A pristine first lady who kept it real

Former first lady Michelle Obama high-fives one of the young baseball players from Reviving Baseball in Inner Cities during her Let’s Move! campaign Left: A stone-faced Michelle at President Donald Trump’s inauguration. Picture: Getty Images / Reuters
Former first lady Michelle Obama high-fives one of the young baseball players from Reviving Baseball in Inner Cities during her Let’s Move! campaign Left: A stone-faced Michelle at President Donald Trump’s inauguration. Picture: Getty Images / Reuters

I found it odd that former US first lady Michelle Obama picked childhood obesity as one of the main causes to champion.

And I thought her fashion sense was pretty pedestrian. There, I said it.

Her Let’s Move! campaign required her to perform silly dances on TV talk shows.

The public message and marketing seemed to focus on the superficial – as if all that families needed to do to conquer this lifestyle disease was dance, and that eating and staying healthy had little to do with socioeconomic circumstances or big business.

The politics she chose – health and fitness – could have been taken on by anyone holding far less power than her position afforded her.

Childhood obesity appears to be the safest cause to opt for, given that it is about children.

I found the second aspect that the former first lady was lauded for – her sense of style – to be grossly exaggerated.

In US politics, the way in which a first lady dresses is the most important marker of her contribution to society.

And much praise was heaped on Obama for every sunny cardigan, A-line knee-length dress and thin belt combo she wore.

You would think she had the barrier-breaking fashion sense of Jamaican artist Grace Jones.

And, because of our fawning, we missed the true significance of her clothing choices – in her roomy skirts and manageable heels, Obama was coming to work as herself.

She entered the White House when the vision of power dressing was binding oneself in bodycon dresses – one-piece, figure-hugging dresses, for the uninformed – and scarily high heels.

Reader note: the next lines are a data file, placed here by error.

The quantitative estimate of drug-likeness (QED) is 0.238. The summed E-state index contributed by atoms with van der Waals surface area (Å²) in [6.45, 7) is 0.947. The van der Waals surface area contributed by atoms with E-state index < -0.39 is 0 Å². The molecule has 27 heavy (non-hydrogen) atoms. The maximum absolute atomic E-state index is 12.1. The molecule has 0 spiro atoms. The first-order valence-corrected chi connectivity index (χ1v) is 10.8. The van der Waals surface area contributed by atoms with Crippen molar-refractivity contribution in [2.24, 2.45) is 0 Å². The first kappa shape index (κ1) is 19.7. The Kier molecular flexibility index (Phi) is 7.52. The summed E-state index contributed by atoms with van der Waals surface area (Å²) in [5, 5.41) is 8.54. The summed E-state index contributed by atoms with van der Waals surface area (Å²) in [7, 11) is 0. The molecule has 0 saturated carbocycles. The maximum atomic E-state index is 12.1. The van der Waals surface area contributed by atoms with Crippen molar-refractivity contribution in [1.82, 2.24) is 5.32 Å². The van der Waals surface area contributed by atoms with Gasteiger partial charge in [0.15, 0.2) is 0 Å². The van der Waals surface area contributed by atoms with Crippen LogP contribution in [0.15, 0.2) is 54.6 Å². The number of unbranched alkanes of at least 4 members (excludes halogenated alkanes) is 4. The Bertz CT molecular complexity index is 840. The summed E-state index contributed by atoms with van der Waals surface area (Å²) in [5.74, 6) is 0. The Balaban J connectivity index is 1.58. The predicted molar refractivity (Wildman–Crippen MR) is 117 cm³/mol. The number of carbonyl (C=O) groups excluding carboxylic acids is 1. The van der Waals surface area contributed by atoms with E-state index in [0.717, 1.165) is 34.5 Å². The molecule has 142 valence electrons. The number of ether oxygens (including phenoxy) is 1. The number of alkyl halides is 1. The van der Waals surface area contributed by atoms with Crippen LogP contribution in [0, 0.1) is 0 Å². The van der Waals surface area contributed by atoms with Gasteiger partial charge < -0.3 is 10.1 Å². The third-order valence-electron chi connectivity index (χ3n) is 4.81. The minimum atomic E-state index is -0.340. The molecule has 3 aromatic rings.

Obama, in contrast, was dressing for comfort and practicality.

In one of his critiques of Barack Obama’s presidency, Gary Younge, editor at large at The Guardian, suggests that we have mostly been enamoured of the vision of the Obamas.

“For the past eight years, American liberals have gorged themselves on symbolism.

"A significant section of the population, including those most likely to support Barack Obama, have felt better about their country even as they have fared worse in it,” Younge writes.

Black people in particular see themselves more positively in the world just because the Obamas were leaders in it.

The mere sight of this black, good-looking and exceptionally educated presidential couple, with beginnings as humble as ours and high dreams, introduced new ideas about our potential.

I may seem to be besmirching the first lady’s legacy. Not so.

The power of the Obamas as a symbol can never be underestimated. As iconography, they have been a catalyst for change, and this I see mostly in cultural circles.

I see it in the diversity on TV and in the movies, in the black authors trickling their way into literary awards mentions and in the bare-knuckle nature of our racial debates globally.

The presence and ease with which the couple have engaged with everyone, pleb and celebrity alike, has made us love them more.

It has also pushed the Hollywoodisation of the US presidency into overdrive.

On a real political level, Younge argues that President Obama’s achievements were inadequate:

“The gap between rich and poor grew, Guantanamo is still open, the financial system that caused a crash remains intact...”

That is the track record of Barack Obama; Michelle, in her role, was merely an extension.

From early on, she knew to diminish her presence and take her place as one half of the untarnishable vision of black excellence – always pristine and prepared.

In her tribute to Michelle in the New York Times, author Chimamanda Ngozi Adichie talks about how we projected our collective anxieties on her, “watching and willing her to be as close to perfection as possible … for the swathes of America that would rather she stumbled”.

As first lady, Michelle was trying to be palatable to the wider US public.

Perhaps this is why the internet reacted with surprised delight when Essence magazine released a new cover of the couple last year and we all realised that Mrs Obama, like most black women, had a big behind.

“No disrespect to the Queen and King, but Michelle got a fatty and Essence put it right up front LMAO,” as one Twitter user put it.

So, as she steps off the pedestal on which “she had to flatten herself to fit the mould of first lady”, in the words of Adichie, I am curious to find out what we will see coming out from under Michelle’s commanding face and stature.

Barack’s run of influence has come to an end, for what is greater than being the US president?

But I like to think, for Michelle, it is only beginning.

Follow me on Twitter @joonji


How would you describe the legacy of Michelle Obama?

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